73) Klout and Kred are games. Klout and Kred are not measures of social media influence. If you treat them like they are a game, fine. If you treat them like they are the end-all-be-all of social media evaluation, you should stop using social media.
74) Do not EVER ask someone what there Klout score is. It makes you look like an absolute social media Noob.
75) If a social media “expert” touts their Klout score…run away.
76) Klout and Kred give away some free stuff to people who play the game well, if you’re in to that.
77) Before even considering Pinterest as a tactic, be sure that your target audience is using the side. If you are marketing hammers, they had better be hammers that are attractive to women as consumers.
79) Pinterest can drive a lot of traffic to your blog…if your articles have images that are “pin-worthy”.
80) Create pinboards that are topical and valuable to your target audience.
81) Pin frequently, repin others’ content just as frequently.
82) Respond to comments on your Pinboards, when appropriate.
Social Bookmarking Sites (Digg, Delicious, Technorati, etc..)
83) Forget them…they are dead and aren’t worth your time. There are so many other places to spend your time.
Content Syndication Engines (eHow, eZine Articles, etc…)
84) These are fine to leverage IF you have unique content to publish. Don’t try to republish the articles from your blog on these channels as doing so might cause you to be penalized in the search engines.
85) Both of these content sharing tools can drive traffic, if you have something interesting to share.
86) The key to both of these channels is to participate. Don’t just share your content, share others more frequently than you share your own.
Search Engine Optimization
87) If you aren’t doing the basics (titles, descriptions and keywords) get going NOW!
88) You need to be looking at your URL permalinks. If the address of your article looks like http://yourdomain.com?pageid=2344 then you need to do some research on permalinks, why they are important and what you should change.
89) Your content should be written before you start shaping it with keywords. Content first…keywords second.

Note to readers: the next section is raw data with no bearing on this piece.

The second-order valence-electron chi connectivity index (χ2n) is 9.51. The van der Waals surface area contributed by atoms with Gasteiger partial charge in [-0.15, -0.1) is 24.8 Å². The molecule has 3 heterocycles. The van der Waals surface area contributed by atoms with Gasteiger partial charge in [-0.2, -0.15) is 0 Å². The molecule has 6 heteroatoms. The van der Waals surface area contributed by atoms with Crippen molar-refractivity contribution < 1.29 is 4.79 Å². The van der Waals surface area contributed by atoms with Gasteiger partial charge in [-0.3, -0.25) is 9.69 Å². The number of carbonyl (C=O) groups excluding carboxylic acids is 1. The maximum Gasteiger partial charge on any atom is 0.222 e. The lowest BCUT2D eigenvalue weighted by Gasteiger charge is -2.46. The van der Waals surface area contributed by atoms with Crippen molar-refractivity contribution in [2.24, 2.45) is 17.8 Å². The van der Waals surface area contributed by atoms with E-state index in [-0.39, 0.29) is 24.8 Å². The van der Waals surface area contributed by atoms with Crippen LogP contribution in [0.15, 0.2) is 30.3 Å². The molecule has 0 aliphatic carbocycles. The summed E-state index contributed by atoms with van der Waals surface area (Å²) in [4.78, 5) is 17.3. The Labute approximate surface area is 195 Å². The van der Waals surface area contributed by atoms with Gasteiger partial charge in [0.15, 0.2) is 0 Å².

90) Your images are as important as the text of your blog post. Make sure each post has relevant images and they are tagged with the appropriate meta data.
91) If you don’t know what Google Author Rank is…learn.
92) Black-hat SEO is a bad idea. Don’t buy inbound links. Don’t hide keywords in your footer. Don’t buy traffic.
93) Spend some time reading what Penguin and Panda mean for SEO.
Social Sharing Tools (e.g. ShareBar, DiggDigg, AddThis, Etc..)
94) Make it easy for people to share your Web pages and blog posts. Add a social sharing tool to your site.
95) ShareBar is great tool, but it hasn’t been updated for quite a while and some are reporting issues with it.
96) DiggDigg is a great alternative and is the tool used on Mashable.com, so hopefully it will be around for a while.
97) When configuring your social sharing tool, be sure to include your Twitter handle in the settings so it adds “via @yourusername” at the end of the tweet.
Social Media Return on Investment
98) If your only measurement of social media is product sales, you’re missing out.
99) Before you establish how to measure return on your social media investment, look across your organization and determine how you measure departments within your company. Some examples might be:
- Customer Service – Reduced call volume
- Business Development – New contacts and potential customers
- Research and Development – New ideas and innovations
- Human Resources – New candidates, strong talent and employee retention
- Sales – Product or services sales
- Operations – Knowledge management and information sharing
100) Social media can likely help you in all of the above aspects of your business. Find ways to use social media to serve your customers and employees better.
Social Media Listening
101) Many companies can engage in social listening without little fiscal investment. Tools to consider include:
- Hootsuite for Twitter
- Google Alerts for your company name, brands, competitors, and industry keywords
103) None of them are excellent.
104) Some are more easily tuned than others, be sure to ask your sales rep about what it takes to configure them and whether you can do it yourself or whether it requires assistance (a.k.a consulting fees) from the company.
So there you have it! 101+ tips, best practices and experiences when it comes to social media for business. Have tips you’d like to add or disagree with one of my suggestions? Leave a comment!
Update: I asked the folks who like my Facebook page for their tips/hints and continue to get some great insights there. If this 101+ list wasn’t enough for you, definitely check out this post on Facebook.